Hmm... yes, puppies really hate to be left alone, and when they are young "alone" can mean just feet away from you.
Yes, he will outgrow this extreme needy version, but meanwhile here are some tips...
- Do everything you can to help him feel calm and secure. The MOST important thing you can do is to project a CALM energy from you. So the more worked up he gets, the more you need to breath and be the embodiment of calm safety around him. Move slowly, talk in a slow and reassuring voice. Truly this makes a difference.
- Yes, it is good to ignore the whining in the sense of not letting it upset you, and not making him more anxious by saying "oh you poor boy!..." and rushing to him (but I don't get the feeling you are doing that) But when he is this upset, it really is OK to take action. You can quietly go sit by his pen and read a book. Just let him know you are there, but you don't need to directly engage him.
- Make sure you get him nice and tired before bedtime. That means a little play time (outside if you can). Make sure he has eaten, had a drink, and gone potty. You don't want to over-do such a young fella, so 10 or 15 minutes of active play is probably enough.
- If he wakes in the night and won't settle, he needs to go out to potty, so take him out, reward him with a nice treat when he pees, and put him back in his crate with a nice stuffed kong toy. (get one ready before bed and have it ready) If he is tired, he'll likely fall asleep chewing. If he fusses, let him lick your fingers.
- Now you need to decide if you are going to let him in the bed or not. If not, then it's not fair to him to bring him to bed as he will come to feel that not being in bed is rejection and separation. If you want him to sleep in his crate next to you, and he fusses, even after out for potty and getting a nice chewie, you are going to have to just bear the whining and NOT react. You can not tell him "hush", nor tell him "It's OK." You cannot talk to him at all, as anything you say will be reinforcing the behavior. You may, however let him lick your fingers. That is a good thing for him to know you are there. The first night you hold the line he may cry quite a while, but the second night it will be less and in a few nights he won't cry much at all.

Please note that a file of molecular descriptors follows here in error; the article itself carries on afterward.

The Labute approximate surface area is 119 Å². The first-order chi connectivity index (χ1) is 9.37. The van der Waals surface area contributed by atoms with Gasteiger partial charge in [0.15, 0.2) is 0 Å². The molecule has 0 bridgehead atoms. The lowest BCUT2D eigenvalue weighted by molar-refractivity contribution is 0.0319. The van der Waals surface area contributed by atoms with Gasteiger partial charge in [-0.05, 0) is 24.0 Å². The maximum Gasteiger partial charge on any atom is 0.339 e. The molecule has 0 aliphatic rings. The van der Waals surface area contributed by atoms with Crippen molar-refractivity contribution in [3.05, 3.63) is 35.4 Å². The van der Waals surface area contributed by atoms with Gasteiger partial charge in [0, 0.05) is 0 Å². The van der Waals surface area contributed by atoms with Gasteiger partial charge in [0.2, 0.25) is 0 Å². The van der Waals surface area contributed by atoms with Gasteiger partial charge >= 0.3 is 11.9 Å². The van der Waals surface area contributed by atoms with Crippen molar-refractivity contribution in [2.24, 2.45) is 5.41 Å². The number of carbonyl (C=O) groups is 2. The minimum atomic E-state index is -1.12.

Overall your instinct that this is a stressful time for him, newly separated from his sibs and getting used to a new home, is right on target. Having empathy for him is good! The recipe to help him is to be a CALM, GENTLE and RELIABLE puppy parent.
-Don't scold him about anything. He's too young for scolding. If he gets into something "naughty" simply redirect him to something he is allowed to do.
- Never use any physical punishment. That only builds fear and distrust. - - Learn to train him the positive way. (see link below)
- Fill his days with a routine he can count on of meals, outside potty times, naps and play time. Routine really helps a pup because he learns to know what comes next and that will make him feel secure.
-There is no such thing as too much love for a pup too, so lots of cuddling and stroking is very good for his little brain chemicals to help him feel settled.
Have you any good puppy books yet?
Here is a good one:
You can read it to distract yourself while puppy settles in his crate.
Here's the training channel. Your pup is not too young for short lessons, just a couple of minutes at a time and stop while he still wants more! YouTube - kikopup's Channel